sat 20/07/2024

The Choir: Singing for Britain, BBC Two review - the pandemic versus the power of song | reviews, news & interviews

The Choir: Singing for Britain, BBC Two review - the pandemic versus the power of song

The Choir: Singing for Britain, BBC Two review - the pandemic versus the power of song

Gareth Malone's music therapy from the frontline

'Written in the heat of battle': Gareth Malone in his musical laboratory

Singing in a choir can be terrific therapy for anxiety, depression or loneliness, but one of the cruellest effects of the coronavirus is the way it has restricted normal human interaction.

The notion of social distancing might have been designed to sabotage the proximity and togetherness which is so much a part of collective singing.

However, choir supremo Gareth Malone (now sporting a shaggy lockdown hairstyle) doesn’t give up easily, so he’s made the best of what technology has to offer to create an online facsimile of the choir-singing experience. He’s the first to admit that hooking up a lot of singers via tablets and computers is a poor substitute for the real thing – and looking ahead, he fears that “there is an existential crisis for many choirs” – but after successfully launching his Great British Home Chorus on YouTube, he now brings us Singing for Britain (BBC Two).

The plan was to pick solo singers or small groups and encourage them to create their own songs about their experiences during the pandemic, and in this first episode he was recruiting from care workers and the NHS. Malone has an instinct for talent-spotting that most record company A&R persons would envy, and he’d found three patently talented performers who now might conceivably find themselves wondering which career path to pursue.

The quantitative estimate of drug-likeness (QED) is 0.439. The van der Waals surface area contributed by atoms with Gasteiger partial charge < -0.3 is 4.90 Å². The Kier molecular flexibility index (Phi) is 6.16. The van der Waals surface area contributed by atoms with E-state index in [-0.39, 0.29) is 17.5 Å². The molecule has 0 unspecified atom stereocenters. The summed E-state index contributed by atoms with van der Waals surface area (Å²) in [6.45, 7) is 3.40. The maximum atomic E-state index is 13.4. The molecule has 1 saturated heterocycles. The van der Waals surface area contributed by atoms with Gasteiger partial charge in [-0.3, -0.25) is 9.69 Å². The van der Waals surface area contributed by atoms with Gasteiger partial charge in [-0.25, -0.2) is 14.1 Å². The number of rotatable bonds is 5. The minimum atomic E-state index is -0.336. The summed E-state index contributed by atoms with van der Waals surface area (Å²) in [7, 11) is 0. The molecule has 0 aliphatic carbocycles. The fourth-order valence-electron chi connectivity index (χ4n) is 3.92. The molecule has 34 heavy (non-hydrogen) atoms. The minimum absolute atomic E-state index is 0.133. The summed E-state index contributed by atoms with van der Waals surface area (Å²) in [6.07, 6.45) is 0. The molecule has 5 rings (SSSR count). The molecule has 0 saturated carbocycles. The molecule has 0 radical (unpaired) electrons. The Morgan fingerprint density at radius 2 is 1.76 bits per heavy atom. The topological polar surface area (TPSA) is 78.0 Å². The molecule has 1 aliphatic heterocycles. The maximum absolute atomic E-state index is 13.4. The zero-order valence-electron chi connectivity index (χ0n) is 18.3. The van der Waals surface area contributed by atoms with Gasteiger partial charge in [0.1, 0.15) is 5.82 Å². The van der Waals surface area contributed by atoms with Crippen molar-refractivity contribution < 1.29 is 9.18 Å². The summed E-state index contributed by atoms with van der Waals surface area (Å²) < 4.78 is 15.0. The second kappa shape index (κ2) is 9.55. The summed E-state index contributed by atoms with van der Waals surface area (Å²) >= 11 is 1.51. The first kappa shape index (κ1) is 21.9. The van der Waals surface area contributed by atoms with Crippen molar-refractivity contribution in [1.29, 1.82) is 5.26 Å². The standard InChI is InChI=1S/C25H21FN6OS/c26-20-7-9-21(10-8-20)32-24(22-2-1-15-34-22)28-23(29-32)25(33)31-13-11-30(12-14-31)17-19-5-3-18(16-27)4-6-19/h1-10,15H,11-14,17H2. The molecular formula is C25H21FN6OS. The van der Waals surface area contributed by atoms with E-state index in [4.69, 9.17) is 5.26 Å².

From Hamilton in Lanarkshire, he’d picked William (pictured above), a dementia care worker, who’s gifted with a roof-raising singing voice beefy enough to intimidate some of history’s great soul-men. As he explained, it’s his musical passion that helps him cope with the terrible stuff he sees in his job, which has recently included many deaths in the care home where he works, as well as both himself and his parents catching the virus. However, he bounced back, and demonstrated that he can write songs as well as sing them, rapidly coming up with the theme and lyrics for a hymn-like piece about caring and coping.

He had strong competition from 20-year-old Hannah, a trainee critical care nurse in Cambridge who has a parallel life as a singer-songwriter. She was soon batting around ideas for lyrics with Malone, on themes of “accepting what is, there is always tomorrow, only ever look back to see how far you’ve come.”

Malone shrewdly paired Hannah with Sara (pictured right), a Cardiff-based junior doctor with an exuberant soul-gospel voice which seems to have brushed the hem of Aretha Franklin. Malone, who has found ingenious technical fixes to keep multiple participants perfectly synchronised even if they’re afflicted with dodgy wi-fi, staged a virtual performance in which Hannah and Sara performed their new song like showbiz veterans. “It comes direct from the front line, written in the heat of battle,” marvelled Malone, who seemed a little overawed by what they’d collectively created. Take that, coronavirus!

Malone seemed a little overawed by what they’d collectively created


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Average: 4 (1 vote)

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